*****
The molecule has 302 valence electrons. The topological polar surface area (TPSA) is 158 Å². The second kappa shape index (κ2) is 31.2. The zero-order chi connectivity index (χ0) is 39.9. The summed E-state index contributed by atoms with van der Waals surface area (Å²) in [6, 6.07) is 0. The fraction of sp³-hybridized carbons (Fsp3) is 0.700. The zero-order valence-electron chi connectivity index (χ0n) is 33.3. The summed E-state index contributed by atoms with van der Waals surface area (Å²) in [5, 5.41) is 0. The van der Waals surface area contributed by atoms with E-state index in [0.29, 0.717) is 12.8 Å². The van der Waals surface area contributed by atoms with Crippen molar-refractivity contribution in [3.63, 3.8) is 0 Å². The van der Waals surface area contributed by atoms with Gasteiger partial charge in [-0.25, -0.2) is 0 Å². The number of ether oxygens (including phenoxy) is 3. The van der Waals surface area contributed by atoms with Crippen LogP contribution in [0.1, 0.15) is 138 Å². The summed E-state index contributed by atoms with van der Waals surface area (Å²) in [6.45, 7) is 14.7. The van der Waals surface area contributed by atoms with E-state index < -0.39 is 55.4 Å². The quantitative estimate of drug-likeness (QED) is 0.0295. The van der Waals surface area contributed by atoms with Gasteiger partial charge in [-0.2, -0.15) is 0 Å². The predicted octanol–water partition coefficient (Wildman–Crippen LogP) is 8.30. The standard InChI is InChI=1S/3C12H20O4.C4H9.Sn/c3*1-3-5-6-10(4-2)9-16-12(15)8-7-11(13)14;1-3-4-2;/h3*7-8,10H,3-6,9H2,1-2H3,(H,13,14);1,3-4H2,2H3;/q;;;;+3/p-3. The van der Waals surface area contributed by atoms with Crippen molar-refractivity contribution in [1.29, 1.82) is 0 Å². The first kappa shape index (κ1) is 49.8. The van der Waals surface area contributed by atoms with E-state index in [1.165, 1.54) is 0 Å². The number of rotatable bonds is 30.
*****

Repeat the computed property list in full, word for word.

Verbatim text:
The molecule has 302 valence electrons. The topological polar surface area (TPSA) is 158 Å². The second kappa shape index (κ2) is 31.2. The zero-order chi connectivity index (χ0) is 39.9. The summed E-state index contributed by atoms with van der Waals surface area (Å²) in [6, 6.07) is 0. The fraction of sp³-hybridized carbons (Fsp3) is 0.700. The zero-order valence-electron chi connectivity index (χ0n) is 33.3. The summed E-state index contributed by atoms with van der Waals surface area (Å²) in [5, 5.41) is 0. The van der Waals surface area contributed by atoms with E-state index in [0.29, 0.717) is 12.8 Å². The van der Waals surface area contributed by atoms with Crippen molar-refractivity contribution in [3.63, 3.8) is 0 Å². The van der Waals surface area contributed by atoms with Gasteiger partial charge in [-0.25, -0.2) is 0 Å². The number of ether oxygens (including phenoxy) is 3. The van der Waals surface area contributed by atoms with Crippen LogP contribution in [0.1, 0.15) is 138 Å². The summed E-state index contributed by atoms with van der Waals surface area (Å²) in [6.45, 7) is 14.7. The van der Waals surface area contributed by atoms with E-state index < -0.39 is 55.4 Å². The quantitative estimate of drug-likeness (QED) is 0.0295. The van der Waals surface area contributed by atoms with Gasteiger partial charge in [-0.2, -0.15) is 0 Å². The predicted octanol–water partition coefficient (Wildman–Crippen LogP) is 8.30. The standard InChI is InChI=1S/3C12H20O4.C4H9.Sn/c3*1-3-5-6-10(4-2)9-16-12(15)8-7-11(13)14;1-3-4-2;/h3*7-8,10H,3-6,9H2,1-2H3,(H,13,14);1,3-4H2,2H3;/q;;;;+3/p-3. The van der Waals surface area contributed by atoms with Crippen molar-refractivity contribution in [1.29, 1.82) is 0 Å². The first kappa shape index (κ1) is 49.8. The van der Waals surface area contributed by atoms with E-state index in [1.165, 1.54) is 0 Å². The number of rotatable bonds is 30.